Smokies Wildlife - Owls: Creatures of the Night

 Painting - "Barred Owl" - Terri Waters 

      The last rays of sunlight filter softly across the mountains, colors of rose and burnished gold against the sky. Dusk falls, and in the sudden darkness trees come alive with winged predators. Golden eyes glow among the leaves - far away, a quivering song echoes down the valley, shortly to be answered by the crier's distant mate. And to the hair-raising song yet another voice is added, low, deep-throated, a questioning, "Whoo, Whooo..." It is nightfall, and the reign of Smokies owls has begun. 

     The owl, though often heard at dusk, is one of the least often seen residents of these mountains. He is a solitary of the dark hours, a predator who searches the night forests for his diet of rodents, insects, and small birds. The owl's flight is completely noiseless, muffled by the softness of his feathers. He is a curious-looking creature: a hooked beak, big yellow eyes, and a ruff of facial feathers (sometimes ear tufts as well) give him the countenance of wisdom. In fact, the ancient Greeks believed the owl sacred to Athene, their goddess of wisdom.

     But those big yellow eyes have their drawbacks. Facing forward, unlike most birds' eyes, an owl's eyes can't be moved in their sockets. So, to watch moving prey, the owl must turn his head around up to 180 degrees. He can look backwards without moving his body, just his head!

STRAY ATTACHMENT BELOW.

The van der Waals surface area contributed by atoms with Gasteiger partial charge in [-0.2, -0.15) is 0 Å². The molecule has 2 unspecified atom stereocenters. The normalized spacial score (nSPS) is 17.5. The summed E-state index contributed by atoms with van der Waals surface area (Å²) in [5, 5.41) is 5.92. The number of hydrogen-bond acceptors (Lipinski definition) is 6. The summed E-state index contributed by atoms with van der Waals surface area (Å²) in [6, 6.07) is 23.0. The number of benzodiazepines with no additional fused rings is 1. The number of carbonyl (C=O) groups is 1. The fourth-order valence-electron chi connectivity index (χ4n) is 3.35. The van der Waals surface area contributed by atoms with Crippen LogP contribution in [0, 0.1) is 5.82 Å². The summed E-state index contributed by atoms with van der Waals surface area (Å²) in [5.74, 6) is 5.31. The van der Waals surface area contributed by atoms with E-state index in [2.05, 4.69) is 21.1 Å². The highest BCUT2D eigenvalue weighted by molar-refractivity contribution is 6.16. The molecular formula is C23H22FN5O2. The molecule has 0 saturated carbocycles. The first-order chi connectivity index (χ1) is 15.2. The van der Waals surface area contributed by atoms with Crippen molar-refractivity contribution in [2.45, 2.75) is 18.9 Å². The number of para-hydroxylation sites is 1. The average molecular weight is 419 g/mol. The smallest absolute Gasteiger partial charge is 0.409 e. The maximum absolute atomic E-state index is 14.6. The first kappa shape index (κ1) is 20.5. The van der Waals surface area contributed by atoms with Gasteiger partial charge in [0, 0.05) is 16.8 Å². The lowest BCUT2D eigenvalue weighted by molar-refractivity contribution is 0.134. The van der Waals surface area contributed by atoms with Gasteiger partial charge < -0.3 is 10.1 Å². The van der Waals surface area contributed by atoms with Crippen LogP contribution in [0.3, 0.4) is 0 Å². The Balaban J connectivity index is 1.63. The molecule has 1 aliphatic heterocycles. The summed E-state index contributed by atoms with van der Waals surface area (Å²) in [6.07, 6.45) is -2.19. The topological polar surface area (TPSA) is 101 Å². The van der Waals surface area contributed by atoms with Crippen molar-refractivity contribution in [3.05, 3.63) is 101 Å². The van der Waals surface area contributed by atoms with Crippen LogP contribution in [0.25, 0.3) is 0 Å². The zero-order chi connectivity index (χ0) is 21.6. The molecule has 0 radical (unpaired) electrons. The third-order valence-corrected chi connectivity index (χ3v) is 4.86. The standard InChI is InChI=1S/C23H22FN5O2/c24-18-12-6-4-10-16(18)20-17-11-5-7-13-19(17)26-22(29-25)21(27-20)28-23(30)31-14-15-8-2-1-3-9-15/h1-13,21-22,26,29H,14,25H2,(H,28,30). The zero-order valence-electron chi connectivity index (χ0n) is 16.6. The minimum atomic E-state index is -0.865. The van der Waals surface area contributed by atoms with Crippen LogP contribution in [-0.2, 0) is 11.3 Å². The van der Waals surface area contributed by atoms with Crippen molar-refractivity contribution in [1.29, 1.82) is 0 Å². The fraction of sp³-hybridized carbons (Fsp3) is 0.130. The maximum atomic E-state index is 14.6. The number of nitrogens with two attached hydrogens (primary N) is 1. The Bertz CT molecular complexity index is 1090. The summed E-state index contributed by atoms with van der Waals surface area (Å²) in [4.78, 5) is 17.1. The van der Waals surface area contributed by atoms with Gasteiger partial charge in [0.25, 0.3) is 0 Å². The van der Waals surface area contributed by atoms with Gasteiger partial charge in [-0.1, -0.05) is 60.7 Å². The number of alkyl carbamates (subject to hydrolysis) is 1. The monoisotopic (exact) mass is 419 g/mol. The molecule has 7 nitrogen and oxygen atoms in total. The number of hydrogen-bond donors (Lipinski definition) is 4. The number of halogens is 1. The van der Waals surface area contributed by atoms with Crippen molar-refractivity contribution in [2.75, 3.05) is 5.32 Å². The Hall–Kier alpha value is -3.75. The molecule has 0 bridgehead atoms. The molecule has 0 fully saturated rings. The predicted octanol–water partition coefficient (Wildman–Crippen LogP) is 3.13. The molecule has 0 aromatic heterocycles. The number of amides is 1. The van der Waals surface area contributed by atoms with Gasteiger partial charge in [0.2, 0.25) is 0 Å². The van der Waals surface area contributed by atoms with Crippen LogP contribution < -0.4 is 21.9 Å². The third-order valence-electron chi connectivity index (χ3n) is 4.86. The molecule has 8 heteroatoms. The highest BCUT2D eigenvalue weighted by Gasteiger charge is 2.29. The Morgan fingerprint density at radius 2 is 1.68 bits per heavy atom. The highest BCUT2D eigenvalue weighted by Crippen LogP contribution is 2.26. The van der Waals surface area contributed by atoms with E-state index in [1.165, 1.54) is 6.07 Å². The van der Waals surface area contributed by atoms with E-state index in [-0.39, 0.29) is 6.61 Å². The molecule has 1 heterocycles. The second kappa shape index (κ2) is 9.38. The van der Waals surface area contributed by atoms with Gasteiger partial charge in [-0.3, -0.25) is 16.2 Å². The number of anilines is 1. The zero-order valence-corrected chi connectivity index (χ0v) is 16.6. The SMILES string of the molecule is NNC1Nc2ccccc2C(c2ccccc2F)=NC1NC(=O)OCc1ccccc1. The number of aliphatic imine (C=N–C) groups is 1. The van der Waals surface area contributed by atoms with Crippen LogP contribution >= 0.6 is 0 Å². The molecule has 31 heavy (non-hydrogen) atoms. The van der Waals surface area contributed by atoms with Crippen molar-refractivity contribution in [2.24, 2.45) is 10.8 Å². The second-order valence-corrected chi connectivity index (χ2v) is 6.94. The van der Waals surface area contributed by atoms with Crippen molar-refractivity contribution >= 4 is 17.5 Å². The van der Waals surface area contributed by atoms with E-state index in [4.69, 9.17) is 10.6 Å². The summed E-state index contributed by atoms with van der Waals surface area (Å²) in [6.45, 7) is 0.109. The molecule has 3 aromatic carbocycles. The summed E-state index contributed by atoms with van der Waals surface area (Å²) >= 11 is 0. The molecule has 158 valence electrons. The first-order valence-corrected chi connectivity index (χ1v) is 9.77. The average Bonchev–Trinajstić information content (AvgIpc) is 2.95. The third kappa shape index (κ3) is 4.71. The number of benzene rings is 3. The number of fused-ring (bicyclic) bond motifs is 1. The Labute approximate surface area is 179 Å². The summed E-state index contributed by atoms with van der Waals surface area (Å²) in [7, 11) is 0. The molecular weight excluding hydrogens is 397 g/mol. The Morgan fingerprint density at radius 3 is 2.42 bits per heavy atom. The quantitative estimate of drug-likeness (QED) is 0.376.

Of approximately 525 different kinds of owls, a small number inhabit the regions of the Great Smokies. Most familiar is the screech owl, a fairly common resident whose eerie cry can cause involuntary shivers in listeners. The screech owl measures about ten inches in length; his coloring is rust or gray, especially protective in the forest environs. This little owl nests in hollow trees, where four to six eggs on the average will hatch. His principal diet consists of small rodents, birds, and insects; and, on pleasant evenings in summer and fall, one is most likely to hear the screech owl's call through the forest.

     Another owl, though less common, is the Great Horned Owl. A big predator (the female weighs more than the male), he measures up to two feet long and is the only large owl with feather tufts on his head. The Great Horned boasts a soft white throat and huge yellow eyes with keen vision. He occasionally guilty of killing chickens but generally preys upon rabbits, mice, and skunks. Like most owls, he is a poor nest builder, and often settles for living in old nests abandoned by crows and hawks. There, the Great Horned Owl couple will hatch three eggs; the young, however, will not fly away until nine or ten weeks have passed. Then they will join in the dusk fall hunt, their deep throaty hoots occasionally rumbling across the woodlands of the Smokies. 

     Other owls of the Smokies include barn owls, barred, and sawwheat.